There is increasing evidence to indicate that astrocytes are primary targets for methotrexate (MTX) neurotoxicity. However, the mechanism by which MTX exerts its deleterious effect on astroglial cells is not known. Methotrexate acts by inhibiting dihydrofolate reductase and in other cell systems has been reported to inhibit thymidylate synthesis, purine synthesis or both. To determine the mechanism involved in MTX-induced toxicity to the nervous system, RNA synthesis was studied in two week-old primary astrocyte cultures by measuring [3H]Uridine (Urd) incorporation 24 hours after exposure to varying concentrations of MTX. De novo purine synthesis was also studied by measuring incorporation of [14C]glycine and [14C]formate in cultured astrocytes. The radioactivity level of incorporated Urd in culture decreased to 48%, 53% and 43% after exposure to 1, 10 and 100 μM MTX. Total [14C]glycine incorporation was not affected while incorporation of [14C]formate was almost completely inhibited by MTX. The MTX-induced inhibition of [3H]Urd incorporation was not reversed by concomitant addition of exogenous purine bases (1 and 10 μM adenine, guanine and hypoxanthine) or nucleosides (1 and 10 μM adenosine, guanosine and inosine) to the MTX-treated cultures. On the other hand, addition of formyl-tetrahydrofolate reversed the MTX-induced reduction in [3H]Urd incorporation, indicating that the RNA inhibition was due to depletion of folate-dependent substrates for purine synthesis. Our results provide evidence that inhibition of purine and RNA synthesis may be the underlying mechanism involved in MTX-induced injury to the astrocytes, and may be important in the pathogenesis of MTX encephalopathy.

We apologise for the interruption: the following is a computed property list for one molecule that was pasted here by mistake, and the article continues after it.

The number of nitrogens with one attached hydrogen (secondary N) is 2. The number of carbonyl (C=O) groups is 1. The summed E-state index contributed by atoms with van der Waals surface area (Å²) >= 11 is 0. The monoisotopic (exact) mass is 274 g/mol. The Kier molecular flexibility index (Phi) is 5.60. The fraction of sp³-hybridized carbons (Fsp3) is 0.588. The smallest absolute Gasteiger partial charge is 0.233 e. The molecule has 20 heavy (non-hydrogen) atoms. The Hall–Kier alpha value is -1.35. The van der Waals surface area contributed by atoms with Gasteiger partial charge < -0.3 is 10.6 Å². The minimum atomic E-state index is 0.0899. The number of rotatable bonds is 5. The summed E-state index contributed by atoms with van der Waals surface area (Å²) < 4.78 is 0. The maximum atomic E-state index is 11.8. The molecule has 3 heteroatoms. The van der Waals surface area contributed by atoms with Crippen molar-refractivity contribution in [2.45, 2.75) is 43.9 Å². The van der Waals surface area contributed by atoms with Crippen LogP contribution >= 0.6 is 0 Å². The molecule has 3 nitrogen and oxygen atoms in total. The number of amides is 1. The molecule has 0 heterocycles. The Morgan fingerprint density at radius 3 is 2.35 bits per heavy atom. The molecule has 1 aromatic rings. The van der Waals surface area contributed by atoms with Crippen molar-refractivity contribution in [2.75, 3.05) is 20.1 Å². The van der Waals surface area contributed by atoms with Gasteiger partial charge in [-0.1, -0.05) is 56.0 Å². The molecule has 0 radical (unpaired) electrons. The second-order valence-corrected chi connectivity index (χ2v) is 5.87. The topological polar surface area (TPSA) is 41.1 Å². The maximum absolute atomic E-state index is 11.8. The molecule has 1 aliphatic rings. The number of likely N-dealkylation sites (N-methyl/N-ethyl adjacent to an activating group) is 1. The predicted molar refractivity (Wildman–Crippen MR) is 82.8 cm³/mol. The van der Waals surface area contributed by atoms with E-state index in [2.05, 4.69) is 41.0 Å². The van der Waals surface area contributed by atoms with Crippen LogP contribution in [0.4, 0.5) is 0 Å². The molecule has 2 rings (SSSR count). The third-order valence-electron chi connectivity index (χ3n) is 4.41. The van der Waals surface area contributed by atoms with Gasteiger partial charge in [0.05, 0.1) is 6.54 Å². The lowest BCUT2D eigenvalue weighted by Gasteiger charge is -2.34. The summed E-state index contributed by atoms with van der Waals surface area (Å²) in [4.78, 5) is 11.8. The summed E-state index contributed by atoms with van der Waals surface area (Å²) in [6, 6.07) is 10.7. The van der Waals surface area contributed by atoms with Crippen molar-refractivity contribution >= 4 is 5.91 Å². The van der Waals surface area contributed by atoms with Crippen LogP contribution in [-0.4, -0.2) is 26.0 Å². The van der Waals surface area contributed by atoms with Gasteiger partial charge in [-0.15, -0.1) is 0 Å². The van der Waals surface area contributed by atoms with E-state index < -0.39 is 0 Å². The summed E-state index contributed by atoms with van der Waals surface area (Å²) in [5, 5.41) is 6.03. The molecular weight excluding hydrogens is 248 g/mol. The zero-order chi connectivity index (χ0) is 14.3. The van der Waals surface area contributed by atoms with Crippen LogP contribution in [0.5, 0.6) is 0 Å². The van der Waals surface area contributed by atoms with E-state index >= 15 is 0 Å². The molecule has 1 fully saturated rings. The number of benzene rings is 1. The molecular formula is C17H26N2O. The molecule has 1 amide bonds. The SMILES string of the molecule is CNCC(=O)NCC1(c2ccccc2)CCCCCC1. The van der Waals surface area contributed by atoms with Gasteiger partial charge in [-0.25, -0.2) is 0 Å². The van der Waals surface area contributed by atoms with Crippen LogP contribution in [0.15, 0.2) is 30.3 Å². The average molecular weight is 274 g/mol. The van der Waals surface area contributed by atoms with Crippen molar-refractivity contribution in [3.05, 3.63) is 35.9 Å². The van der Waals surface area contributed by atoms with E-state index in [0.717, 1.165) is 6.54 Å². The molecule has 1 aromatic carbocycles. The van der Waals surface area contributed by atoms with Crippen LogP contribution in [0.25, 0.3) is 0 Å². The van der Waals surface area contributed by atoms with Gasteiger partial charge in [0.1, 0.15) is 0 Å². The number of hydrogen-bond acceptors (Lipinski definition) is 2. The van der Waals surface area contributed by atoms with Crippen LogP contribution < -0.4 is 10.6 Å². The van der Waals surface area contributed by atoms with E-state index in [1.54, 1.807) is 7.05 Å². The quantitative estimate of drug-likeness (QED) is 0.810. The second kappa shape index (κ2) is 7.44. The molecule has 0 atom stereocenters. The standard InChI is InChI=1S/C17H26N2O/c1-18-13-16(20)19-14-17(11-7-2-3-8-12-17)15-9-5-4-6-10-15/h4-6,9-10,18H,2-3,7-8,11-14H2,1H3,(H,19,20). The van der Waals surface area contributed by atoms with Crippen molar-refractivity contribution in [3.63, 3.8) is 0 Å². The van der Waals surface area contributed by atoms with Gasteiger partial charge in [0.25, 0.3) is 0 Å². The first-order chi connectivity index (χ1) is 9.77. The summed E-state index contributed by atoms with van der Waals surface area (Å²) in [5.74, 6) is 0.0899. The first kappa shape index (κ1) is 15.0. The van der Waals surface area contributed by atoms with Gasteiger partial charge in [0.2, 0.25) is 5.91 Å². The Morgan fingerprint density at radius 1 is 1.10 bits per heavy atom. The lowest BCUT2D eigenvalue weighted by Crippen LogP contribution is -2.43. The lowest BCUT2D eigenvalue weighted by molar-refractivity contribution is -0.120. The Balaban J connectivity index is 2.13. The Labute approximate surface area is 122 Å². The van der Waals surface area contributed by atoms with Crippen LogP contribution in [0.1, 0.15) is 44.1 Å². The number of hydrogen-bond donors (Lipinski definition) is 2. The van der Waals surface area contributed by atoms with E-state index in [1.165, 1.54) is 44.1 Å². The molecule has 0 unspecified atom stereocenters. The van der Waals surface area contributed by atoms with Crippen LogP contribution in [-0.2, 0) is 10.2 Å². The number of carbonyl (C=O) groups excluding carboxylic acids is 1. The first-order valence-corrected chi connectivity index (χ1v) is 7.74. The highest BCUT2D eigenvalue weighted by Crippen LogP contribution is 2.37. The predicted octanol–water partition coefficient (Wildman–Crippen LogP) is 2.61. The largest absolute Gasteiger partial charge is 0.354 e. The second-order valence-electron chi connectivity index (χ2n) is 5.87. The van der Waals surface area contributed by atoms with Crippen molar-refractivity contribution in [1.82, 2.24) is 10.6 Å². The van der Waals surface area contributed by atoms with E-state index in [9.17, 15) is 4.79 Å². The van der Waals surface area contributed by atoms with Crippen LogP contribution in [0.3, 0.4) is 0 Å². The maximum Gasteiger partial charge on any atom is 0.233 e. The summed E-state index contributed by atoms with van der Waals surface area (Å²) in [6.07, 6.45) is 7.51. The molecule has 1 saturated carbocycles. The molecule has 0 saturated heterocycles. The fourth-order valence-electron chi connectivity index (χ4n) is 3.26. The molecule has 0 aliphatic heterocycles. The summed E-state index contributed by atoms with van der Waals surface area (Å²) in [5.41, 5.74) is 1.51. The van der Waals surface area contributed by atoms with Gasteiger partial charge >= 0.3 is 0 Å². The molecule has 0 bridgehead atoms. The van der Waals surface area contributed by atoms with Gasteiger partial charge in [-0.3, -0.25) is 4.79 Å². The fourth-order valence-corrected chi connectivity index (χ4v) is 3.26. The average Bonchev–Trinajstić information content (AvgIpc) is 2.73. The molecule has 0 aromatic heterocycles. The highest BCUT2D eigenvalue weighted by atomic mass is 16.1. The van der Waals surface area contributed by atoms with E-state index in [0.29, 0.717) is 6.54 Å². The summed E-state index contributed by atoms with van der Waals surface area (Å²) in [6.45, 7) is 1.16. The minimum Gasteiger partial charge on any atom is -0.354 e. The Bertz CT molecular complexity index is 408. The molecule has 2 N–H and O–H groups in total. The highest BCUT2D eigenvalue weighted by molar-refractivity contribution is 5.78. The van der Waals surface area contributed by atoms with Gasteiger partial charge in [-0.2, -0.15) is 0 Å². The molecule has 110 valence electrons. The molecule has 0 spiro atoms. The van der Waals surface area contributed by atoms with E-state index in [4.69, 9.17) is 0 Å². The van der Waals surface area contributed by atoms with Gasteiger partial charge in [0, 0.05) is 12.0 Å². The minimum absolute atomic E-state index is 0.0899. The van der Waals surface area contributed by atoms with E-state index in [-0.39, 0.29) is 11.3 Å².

|Original language||English (US)|
|Number of pages||9|
|Journal||Journal of neuropathology and experimental neurology|
|State||Published - Nov 1991|
- Purine synthesis
ASJC Scopus subject areas
- Pathology and Forensic Medicine